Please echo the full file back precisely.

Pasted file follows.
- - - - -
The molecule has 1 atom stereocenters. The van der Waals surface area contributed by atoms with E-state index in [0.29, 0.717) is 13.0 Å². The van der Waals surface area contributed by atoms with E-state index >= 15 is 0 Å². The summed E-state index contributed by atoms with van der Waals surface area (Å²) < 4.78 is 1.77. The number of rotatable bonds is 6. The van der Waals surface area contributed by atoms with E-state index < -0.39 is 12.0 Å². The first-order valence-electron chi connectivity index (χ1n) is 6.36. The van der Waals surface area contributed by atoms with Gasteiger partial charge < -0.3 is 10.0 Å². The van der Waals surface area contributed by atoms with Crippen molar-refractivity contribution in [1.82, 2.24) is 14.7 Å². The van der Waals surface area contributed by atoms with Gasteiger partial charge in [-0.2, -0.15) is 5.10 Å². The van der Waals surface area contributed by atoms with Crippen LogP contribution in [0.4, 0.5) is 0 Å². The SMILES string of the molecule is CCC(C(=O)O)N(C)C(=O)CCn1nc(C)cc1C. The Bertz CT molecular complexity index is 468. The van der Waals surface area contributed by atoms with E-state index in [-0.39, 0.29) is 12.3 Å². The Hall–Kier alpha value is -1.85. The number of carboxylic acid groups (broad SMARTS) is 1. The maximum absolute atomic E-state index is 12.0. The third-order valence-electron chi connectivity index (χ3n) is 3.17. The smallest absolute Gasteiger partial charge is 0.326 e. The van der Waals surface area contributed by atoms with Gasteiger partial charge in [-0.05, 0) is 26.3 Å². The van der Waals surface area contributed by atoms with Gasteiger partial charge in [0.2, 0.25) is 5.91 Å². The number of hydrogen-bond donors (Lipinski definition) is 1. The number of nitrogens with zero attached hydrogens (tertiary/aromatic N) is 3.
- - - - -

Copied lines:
The molecule has 1 atom stereocenters. The van der Waals surface area contributed by atoms with E-state index in [0.29, 0.717) is 13.0 Å². The van der Waals surface area contributed by atoms with E-state index >= 15 is 0 Å². The summed E-state index contributed by atoms with van der Waals surface area (Å²) < 4.78 is 1.77. The number of rotatable bonds is 6. The van der Waals surface area contributed by atoms with E-state index < -0.39 is 12.0 Å². The first-order valence-electron chi connectivity index (χ1n) is 6.36. The van der Waals surface area contributed by atoms with Gasteiger partial charge < -0.3 is 10.0 Å². The van der Waals surface area contributed by atoms with Crippen molar-refractivity contribution in [1.82, 2.24) is 14.7 Å². The van der Waals surface area contributed by atoms with Gasteiger partial charge in [-0.2, -0.15) is 5.10 Å². The van der Waals surface area contributed by atoms with Crippen LogP contribution in [0.4, 0.5) is 0 Å². The SMILES string of the molecule is CCC(C(=O)O)N(C)C(=O)CCn1nc(C)cc1C. The Bertz CT molecular complexity index is 468. The van der Waals surface area contributed by atoms with E-state index in [-0.39, 0.29) is 12.3 Å². The Hall–Kier alpha value is -1.85. The number of carboxylic acid groups (broad SMARTS) is 1. The maximum absolute atomic E-state index is 12.0. The third-order valence-electron chi connectivity index (χ3n) is 3.17. The smallest absolute Gasteiger partial charge is 0.326 e. The van der Waals surface area contributed by atoms with Gasteiger partial charge in [-0.05, 0) is 26.3 Å². The van der Waals surface area contributed by atoms with Gasteiger partial charge in [0.2, 0.25) is 5.91 Å². The number of hydrogen-bond donors (Lipinski definition) is 1. The number of nitrogens with zero attached hydrogens (tertiary/aromatic N) is 3.